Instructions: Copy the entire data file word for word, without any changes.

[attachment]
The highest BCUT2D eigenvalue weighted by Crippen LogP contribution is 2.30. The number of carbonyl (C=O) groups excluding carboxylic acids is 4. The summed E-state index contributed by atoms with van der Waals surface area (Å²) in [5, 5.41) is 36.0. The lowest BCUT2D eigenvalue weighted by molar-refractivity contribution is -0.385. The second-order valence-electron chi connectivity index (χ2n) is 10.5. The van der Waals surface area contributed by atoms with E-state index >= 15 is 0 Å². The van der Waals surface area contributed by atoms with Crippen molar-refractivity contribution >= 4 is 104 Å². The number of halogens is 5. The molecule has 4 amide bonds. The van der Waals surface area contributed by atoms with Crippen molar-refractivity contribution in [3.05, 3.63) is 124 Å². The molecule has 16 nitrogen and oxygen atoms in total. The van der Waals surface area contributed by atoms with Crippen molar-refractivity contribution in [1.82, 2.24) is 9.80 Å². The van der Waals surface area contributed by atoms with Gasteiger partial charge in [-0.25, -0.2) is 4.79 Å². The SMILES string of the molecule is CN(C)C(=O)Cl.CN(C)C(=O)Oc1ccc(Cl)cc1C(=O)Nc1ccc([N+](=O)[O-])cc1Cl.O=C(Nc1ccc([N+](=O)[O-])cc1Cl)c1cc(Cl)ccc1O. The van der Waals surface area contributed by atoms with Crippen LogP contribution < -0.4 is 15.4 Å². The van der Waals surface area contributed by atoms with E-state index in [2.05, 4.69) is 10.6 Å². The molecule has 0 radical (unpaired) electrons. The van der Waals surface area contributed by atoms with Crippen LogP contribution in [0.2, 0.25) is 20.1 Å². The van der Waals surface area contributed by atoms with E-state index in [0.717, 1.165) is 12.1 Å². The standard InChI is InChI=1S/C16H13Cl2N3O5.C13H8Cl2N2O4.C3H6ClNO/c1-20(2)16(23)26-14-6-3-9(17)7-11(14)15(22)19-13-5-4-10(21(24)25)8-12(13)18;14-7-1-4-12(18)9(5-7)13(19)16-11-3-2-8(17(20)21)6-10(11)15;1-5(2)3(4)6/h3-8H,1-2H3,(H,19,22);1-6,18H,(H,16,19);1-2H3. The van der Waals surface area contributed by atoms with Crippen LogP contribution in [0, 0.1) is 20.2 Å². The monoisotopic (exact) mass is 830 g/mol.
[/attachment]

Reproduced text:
The highest BCUT2D eigenvalue weighted by Crippen LogP contribution is 2.30. The number of carbonyl (C=O) groups excluding carboxylic acids is 4. The summed E-state index contributed by atoms with van der Waals surface area (Å²) in [5, 5.41) is 36.0. The lowest BCUT2D eigenvalue weighted by molar-refractivity contribution is -0.385. The second-order valence-electron chi connectivity index (χ2n) is 10.5. The van der Waals surface area contributed by atoms with E-state index >= 15 is 0 Å². The van der Waals surface area contributed by atoms with Crippen molar-refractivity contribution >= 4 is 104 Å². The number of halogens is 5. The molecule has 4 amide bonds. The van der Waals surface area contributed by atoms with Crippen molar-refractivity contribution in [3.05, 3.63) is 124 Å². The molecule has 16 nitrogen and oxygen atoms in total. The van der Waals surface area contributed by atoms with Crippen molar-refractivity contribution in [1.82, 2.24) is 9.80 Å². The van der Waals surface area contributed by atoms with Gasteiger partial charge in [-0.25, -0.2) is 4.79 Å². The SMILES string of the molecule is CN(C)C(=O)Cl.CN(C)C(=O)Oc1ccc(Cl)cc1C(=O)Nc1ccc([N+](=O)[O-])cc1Cl.O=C(Nc1ccc([N+](=O)[O-])cc1Cl)c1cc(Cl)ccc1O. The van der Waals surface area contributed by atoms with Crippen LogP contribution < -0.4 is 15.4 Å². The van der Waals surface area contributed by atoms with E-state index in [2.05, 4.69) is 10.6 Å². The molecule has 0 radical (unpaired) electrons. The van der Waals surface area contributed by atoms with Crippen LogP contribution in [0.2, 0.25) is 20.1 Å². The van der Waals surface area contributed by atoms with E-state index in [0.717, 1.165) is 12.1 Å². The standard InChI is InChI=1S/C16H13Cl2N3O5.C13H8Cl2N2O4.C3H6ClNO/c1-20(2)16(23)26-14-6-3-9(17)7-11(14)15(22)19-13-5-4-10(21(24)25)8-12(13)18;14-7-1-4-12(18)9(5-7)13(19)16-11-3-2-8(17(20)21)6-10(11)15;1-5(2)3(4)6/h3-8H,1-2H3,(H,19,22);1-6,18H,(H,16,19);1-2H3. The van der Waals surface area contributed by atoms with Crippen LogP contribution in [0, 0.1) is 20.2 Å². The monoisotopic (exact) mass is 830 g/mol.